THE government says it will not forcefully vacate mineworkers made redundant by the then Emperor Gold Mine in Vatukoula in 2006.
This, after revelation that only one of the 200 plus families initially identified for relocation had shown interest in moving out of company premises.
Lands acting permanent secretary Tevita Boseiwaqa said government and the new owner, Vatukoula Gold Mines, were working with the representatives of the redundant miners to find a transparent way in dealing with the issue.
"We cannot force them to move based on humanitarian grounds but we need to find an amicable solution for the benefit of all parties involved," Mr Boseiwaqa said. "An officer has been appointed to look into the welfare of all affected families and so far he has visited more than 450 individuals.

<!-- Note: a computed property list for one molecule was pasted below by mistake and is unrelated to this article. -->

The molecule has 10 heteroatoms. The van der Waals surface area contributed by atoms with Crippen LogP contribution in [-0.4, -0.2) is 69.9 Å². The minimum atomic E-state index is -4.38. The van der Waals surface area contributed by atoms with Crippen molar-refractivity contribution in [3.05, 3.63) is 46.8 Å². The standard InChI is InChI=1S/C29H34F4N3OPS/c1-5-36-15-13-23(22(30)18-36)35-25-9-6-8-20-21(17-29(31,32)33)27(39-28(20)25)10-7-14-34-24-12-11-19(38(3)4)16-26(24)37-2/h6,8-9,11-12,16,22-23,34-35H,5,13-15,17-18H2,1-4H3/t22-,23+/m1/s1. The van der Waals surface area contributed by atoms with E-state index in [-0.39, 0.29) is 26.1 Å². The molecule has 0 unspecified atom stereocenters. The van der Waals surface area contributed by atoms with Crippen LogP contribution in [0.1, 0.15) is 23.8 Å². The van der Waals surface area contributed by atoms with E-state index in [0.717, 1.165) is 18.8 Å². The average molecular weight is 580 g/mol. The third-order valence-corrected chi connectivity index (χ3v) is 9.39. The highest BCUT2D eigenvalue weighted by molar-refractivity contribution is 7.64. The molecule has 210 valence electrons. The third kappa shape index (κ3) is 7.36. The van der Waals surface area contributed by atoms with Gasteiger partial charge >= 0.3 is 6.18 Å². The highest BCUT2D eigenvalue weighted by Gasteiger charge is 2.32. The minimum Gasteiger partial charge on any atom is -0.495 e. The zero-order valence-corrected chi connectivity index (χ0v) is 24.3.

"Only one asked for relocation by the end of last year and we are still working on some documentation and land issues before relocating the family.
"We are pleading with the affected families to support the government and the company's initiative to develop Vatukoula."
Mr Boseiwaqa said another challenge was identifying suitable land for relocation. "We are working on finding State land where they will be relocated.
"Some are also arranging their own relocation and we will work with them to be comfortable in their new homes." Mr Boseiwaqa said the government understood the workers were represented by a union.
"Those who don't belong to the union, the treatment will be same as those who are members of the union. We will treat everyone equally and all we need is their co-operation," he said.